Town Held Immune From Private Nuisance Claim Under the Massachusetts Tort Claims Act


Town Held Immune From Private Nuisance Claim Under the Massachusetts Tort Claims Act: Glasman v. Town of Sharon, NOCV2009-1050 (Mass. Super. Ct., July 22, 2011).

PD&P successfully argued a Motion for Summary Judgment in a significant nuisance case. The litigation stemmed from a roadwork reconstruction project completed on North Main Street (a/k/a Route 27) in Sharon abutting plaintiffs’ property. Plaintiffs alleged that, as a result of the project, their property suffered water intrusion and their driveway slope was dramatically increased. Plaintiffs’ damage claim was heightened by the fact that they have a minor child whose wheelchair access to the property was negatively impacted by the project. Plaintiffs’ Complaint, which sounded in private nuisance, was filed in 2007, prior to the decision in Morrissey v. New England Deaconess Assoc., 450 Mass. 580 (2010). There, the Supreme Judicial Court reversed numerous Appeals Court decisions and ruled that private nuisance claims against municipalities are subject to the provisions of the Massachusetts Tort Claims Act (“MTCA”), M.G.L. c. 258, §§ 1, et seq. The SJC also ruled that its decision was to be applied retroactively. Plaintiffs did not make timely statutory presentment of their private nuisance claim either to the Town or to the co-defendant, Massachusetts Highway Department.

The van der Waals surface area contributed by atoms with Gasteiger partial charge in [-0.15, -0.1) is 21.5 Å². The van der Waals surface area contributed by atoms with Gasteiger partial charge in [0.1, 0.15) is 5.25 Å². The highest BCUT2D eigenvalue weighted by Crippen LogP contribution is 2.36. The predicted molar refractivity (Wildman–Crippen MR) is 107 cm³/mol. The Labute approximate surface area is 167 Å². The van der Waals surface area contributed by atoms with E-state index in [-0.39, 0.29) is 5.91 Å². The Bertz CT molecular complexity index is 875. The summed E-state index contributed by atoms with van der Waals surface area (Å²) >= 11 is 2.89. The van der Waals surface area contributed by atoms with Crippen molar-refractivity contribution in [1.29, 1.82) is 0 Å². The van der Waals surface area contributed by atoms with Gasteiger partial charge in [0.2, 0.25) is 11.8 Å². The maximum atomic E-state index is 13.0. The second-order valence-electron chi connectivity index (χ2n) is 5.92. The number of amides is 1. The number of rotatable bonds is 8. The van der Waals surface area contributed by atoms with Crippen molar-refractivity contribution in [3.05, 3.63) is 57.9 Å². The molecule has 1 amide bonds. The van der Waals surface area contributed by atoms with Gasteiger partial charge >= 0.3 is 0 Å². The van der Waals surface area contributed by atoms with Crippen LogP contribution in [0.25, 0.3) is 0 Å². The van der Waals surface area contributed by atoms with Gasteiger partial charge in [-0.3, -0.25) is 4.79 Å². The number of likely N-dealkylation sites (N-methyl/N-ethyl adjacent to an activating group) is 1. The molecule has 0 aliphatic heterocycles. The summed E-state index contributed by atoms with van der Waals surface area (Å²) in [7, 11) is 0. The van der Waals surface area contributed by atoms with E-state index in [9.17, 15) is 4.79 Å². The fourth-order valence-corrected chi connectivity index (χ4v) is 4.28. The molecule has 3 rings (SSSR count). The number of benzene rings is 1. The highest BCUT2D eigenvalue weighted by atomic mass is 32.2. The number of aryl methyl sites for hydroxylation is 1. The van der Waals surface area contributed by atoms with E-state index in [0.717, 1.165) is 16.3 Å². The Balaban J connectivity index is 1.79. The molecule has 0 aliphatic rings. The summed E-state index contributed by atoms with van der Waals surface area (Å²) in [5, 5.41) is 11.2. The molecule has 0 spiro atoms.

In its Motion for Summary Judgment, the Town argued that plaintiffs’ private nuisance claim should be dismissed for failure to make written presentment within two years. M.G.L. c. 258, § 4. Alternatively, the Town invoked its immunity from claims based on negligent design under the “discretionary function” exception of the MTCA. M.G.L. c. 258, § 10(b).

The Superior Court granted the Town’s Motion for Summary Judgment on the second ground only. Noting that the manner in which the project was designed and built involved issues of policy-making and planning protected by the “discretionary function” exception, the Court held the Town immune from liability for private nuisance under Section 10(b) of the MTCA. The Court declined to rule, however, on the Town’s presentment argument, leaving undecided the issue of whether the retroactivity of Morrissey applies to all provisions of the MTCA or merely to the substantive immunity protections. This dichotomy was highlighted in the recent case of Shapiro v. City of Worcester, WOCV2008-00771, where the Worcester Superior Court (D. Curran, J.), refused to apply the presentment requirement retroactively on the grounds of “fairness.” The City appealed his decision under the doctrine of present execution. The Appeals Court will likely hear argument on the issue later this fall. Shapiro v. City of Worcester, App. Ct. No. 2011-P-0488.

Published in Developments in Municipal Law Fall 2011 Newsletter.